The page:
Machine Designers Reference
Jennifer Marrs, P.E.
Looking for the eBook version? Click here.
One-of-a-Kind Tool Speeds Mechanical Design Work
Designers at all levels of experience need a handy, comprehensive reference that helps them get the job done faster... and better. Machine Designers Reference by J. Marrs fulfills the need, and then some. This hardcover 716-page volume benefits from the author's 20 years of experience as a working mechanical designer. The result is 12 chapters organized in a very practical way (click the TOC button, above). This popular work is packed with essential charts and tables. Here are some of the features:
- Selection, sizing and tolerances for mechanical parts and assemblies
- Concise best practices for mechanical design, supported by charts and tables
- U.S. and metric units are presented for reader convenience
- Thorough representation of metric hardware
The author's pragmatic intention with Machine Designers Reference is a volume that supports and compliments today's software programs and the Internet links most commonly relied upon by mechanical designers in the field. At the same time, the book is exceptionally useful to mechanical engineering students and fresh graduates seeking to excel at the curriculum or advance their career in design. Machine Designers Reference complements the coverage offered by standard textbooks in the field. It serves effectively as a bridge between the academic experience and practical design employment in the industry.
When you click the Excerpt tab, above, you'll discover
- A selection from the text
- Access to a full chapter with links back here for purchase
- The complete Table of Contents
- Author's biography
Jennifer Marrs, P.E., is a mechanical design engineer. For two decades, her focus has been the design and analysis of high-speed assembly machines and related systems. She has also worked as a product designer, manufacturing engineer and forensic engineer. She is pictured here with the off-road vehicle she built by hand, a genuine labor of mechanical love.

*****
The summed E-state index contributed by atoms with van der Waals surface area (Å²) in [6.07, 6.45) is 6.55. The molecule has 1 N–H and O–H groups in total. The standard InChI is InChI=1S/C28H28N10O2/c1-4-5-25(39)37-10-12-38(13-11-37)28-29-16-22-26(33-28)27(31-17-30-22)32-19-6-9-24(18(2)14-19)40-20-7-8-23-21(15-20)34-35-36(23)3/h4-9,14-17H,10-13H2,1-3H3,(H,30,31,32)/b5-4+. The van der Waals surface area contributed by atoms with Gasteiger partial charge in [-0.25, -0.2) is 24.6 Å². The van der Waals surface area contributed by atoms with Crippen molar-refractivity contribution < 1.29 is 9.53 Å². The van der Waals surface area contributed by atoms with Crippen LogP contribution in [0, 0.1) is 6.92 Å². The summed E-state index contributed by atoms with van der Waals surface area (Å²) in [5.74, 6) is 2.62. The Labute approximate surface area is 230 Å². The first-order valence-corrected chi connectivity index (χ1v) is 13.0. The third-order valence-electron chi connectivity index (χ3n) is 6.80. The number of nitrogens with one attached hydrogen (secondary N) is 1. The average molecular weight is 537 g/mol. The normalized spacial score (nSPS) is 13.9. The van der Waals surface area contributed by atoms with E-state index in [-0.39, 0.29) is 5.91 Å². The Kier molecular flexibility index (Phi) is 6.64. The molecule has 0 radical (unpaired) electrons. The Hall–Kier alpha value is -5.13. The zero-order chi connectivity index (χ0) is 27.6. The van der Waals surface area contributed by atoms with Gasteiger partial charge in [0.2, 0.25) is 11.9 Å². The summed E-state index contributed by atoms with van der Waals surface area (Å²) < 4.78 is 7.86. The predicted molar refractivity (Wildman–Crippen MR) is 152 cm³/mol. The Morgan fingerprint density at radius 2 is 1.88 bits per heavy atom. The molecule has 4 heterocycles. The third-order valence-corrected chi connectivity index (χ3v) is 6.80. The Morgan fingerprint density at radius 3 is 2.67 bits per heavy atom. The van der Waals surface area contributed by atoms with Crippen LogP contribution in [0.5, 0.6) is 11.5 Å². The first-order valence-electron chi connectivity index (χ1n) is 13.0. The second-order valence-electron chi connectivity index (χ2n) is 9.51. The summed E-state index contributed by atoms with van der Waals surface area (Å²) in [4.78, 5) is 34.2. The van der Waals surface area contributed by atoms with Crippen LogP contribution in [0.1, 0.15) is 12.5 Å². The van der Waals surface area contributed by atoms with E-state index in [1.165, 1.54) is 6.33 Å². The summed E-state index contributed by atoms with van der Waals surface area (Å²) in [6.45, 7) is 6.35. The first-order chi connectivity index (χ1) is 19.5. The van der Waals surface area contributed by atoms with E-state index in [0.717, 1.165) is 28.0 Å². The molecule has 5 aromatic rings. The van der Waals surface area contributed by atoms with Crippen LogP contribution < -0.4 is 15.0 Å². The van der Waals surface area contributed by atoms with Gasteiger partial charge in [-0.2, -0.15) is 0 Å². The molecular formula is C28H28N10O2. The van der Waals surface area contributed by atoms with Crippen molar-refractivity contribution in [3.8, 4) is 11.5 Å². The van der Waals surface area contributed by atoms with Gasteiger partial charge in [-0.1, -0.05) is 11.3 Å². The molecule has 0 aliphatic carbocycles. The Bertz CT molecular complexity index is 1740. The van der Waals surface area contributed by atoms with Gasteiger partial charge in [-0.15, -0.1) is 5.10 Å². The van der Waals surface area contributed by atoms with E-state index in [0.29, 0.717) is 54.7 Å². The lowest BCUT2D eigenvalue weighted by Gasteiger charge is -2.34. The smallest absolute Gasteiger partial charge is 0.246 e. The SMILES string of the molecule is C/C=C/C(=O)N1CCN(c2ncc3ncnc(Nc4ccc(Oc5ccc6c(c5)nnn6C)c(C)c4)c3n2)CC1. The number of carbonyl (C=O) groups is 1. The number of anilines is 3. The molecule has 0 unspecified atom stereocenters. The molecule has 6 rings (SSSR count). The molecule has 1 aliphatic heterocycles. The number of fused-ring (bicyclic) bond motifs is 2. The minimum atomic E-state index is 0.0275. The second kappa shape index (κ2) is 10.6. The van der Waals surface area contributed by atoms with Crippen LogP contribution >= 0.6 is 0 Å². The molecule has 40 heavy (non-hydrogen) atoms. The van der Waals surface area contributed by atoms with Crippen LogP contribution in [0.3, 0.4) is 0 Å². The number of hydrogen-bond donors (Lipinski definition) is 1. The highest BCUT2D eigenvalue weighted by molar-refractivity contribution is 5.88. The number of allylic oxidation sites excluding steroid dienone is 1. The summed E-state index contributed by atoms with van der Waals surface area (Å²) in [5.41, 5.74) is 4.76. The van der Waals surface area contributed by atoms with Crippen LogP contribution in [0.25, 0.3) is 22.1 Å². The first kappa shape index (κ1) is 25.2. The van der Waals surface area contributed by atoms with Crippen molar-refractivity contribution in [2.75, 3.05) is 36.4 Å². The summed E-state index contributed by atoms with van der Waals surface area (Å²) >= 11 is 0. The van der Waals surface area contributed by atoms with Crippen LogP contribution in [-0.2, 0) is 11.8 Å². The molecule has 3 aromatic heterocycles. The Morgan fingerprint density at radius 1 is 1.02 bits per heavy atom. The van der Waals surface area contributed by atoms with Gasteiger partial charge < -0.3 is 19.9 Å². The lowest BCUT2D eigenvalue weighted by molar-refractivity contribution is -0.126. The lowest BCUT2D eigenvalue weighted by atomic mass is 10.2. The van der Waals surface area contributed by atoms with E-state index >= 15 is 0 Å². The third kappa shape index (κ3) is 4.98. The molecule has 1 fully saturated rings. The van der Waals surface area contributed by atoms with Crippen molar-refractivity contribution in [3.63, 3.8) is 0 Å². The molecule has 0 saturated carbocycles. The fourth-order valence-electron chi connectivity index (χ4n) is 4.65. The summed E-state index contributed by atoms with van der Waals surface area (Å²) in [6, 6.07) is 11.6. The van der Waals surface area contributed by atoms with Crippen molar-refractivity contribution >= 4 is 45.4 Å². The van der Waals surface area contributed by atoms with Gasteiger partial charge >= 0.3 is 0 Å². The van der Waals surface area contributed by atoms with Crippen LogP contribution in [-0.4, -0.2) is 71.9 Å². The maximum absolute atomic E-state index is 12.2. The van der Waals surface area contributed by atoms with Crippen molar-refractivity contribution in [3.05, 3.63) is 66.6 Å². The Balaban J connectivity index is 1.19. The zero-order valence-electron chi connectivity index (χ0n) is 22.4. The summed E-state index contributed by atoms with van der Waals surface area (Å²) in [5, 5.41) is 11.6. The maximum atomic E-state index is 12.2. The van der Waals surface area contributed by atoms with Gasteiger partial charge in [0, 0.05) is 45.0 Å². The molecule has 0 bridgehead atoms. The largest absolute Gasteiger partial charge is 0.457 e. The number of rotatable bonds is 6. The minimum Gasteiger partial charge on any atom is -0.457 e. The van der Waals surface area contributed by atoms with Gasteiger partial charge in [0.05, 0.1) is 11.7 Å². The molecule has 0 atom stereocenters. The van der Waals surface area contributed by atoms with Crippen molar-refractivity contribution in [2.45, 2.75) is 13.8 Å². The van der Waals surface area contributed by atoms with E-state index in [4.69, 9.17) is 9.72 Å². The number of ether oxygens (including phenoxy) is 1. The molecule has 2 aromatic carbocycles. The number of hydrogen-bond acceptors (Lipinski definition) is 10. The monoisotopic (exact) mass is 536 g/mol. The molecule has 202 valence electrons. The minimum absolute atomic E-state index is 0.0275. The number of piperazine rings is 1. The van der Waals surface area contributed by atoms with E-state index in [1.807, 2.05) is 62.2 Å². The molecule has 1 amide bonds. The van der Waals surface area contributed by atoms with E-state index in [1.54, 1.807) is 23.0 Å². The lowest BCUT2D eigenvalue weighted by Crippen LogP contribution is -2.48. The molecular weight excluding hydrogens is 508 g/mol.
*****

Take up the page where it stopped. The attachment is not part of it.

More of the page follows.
When Jennifer initially approached Industrial Press with her extraordinary idea for Machine Designers Reference, she said
"I have an idea for a companion to Machinery's Handbook.... a Toolbox that contains items I've... squirreled away over my years of machine design. These are items that the working machine designer uses just about every day."
Jennifer holds a BSME from Worcester Polytechnic Institute, an MSME from Northeastern University, and volunteers with the mechanical engineering programs at both WPI and Dartmouth College. She enjoys her successful consulting practice and is a licensed Professional Engineer throughout New England (click here to visit her website). She is also a registered U.S. patent agent. Her employers and clients include Gillette, Millipore, FujiFilm Dimatix, and Green Mountain Coffee Roasters. Mrs. Marrs is currently on the Executive Committee of her local ASME subsection and holds an international patent.
Machine Designers Reference
The following is a brief excerpt from the CD version of the book. Click here to download and read Chapter 10 plus the full table of contents, biographies and author's introduction, and index.
EXCERPT from CHAPTER 10 BEARINGS
10.1 Plain Bearings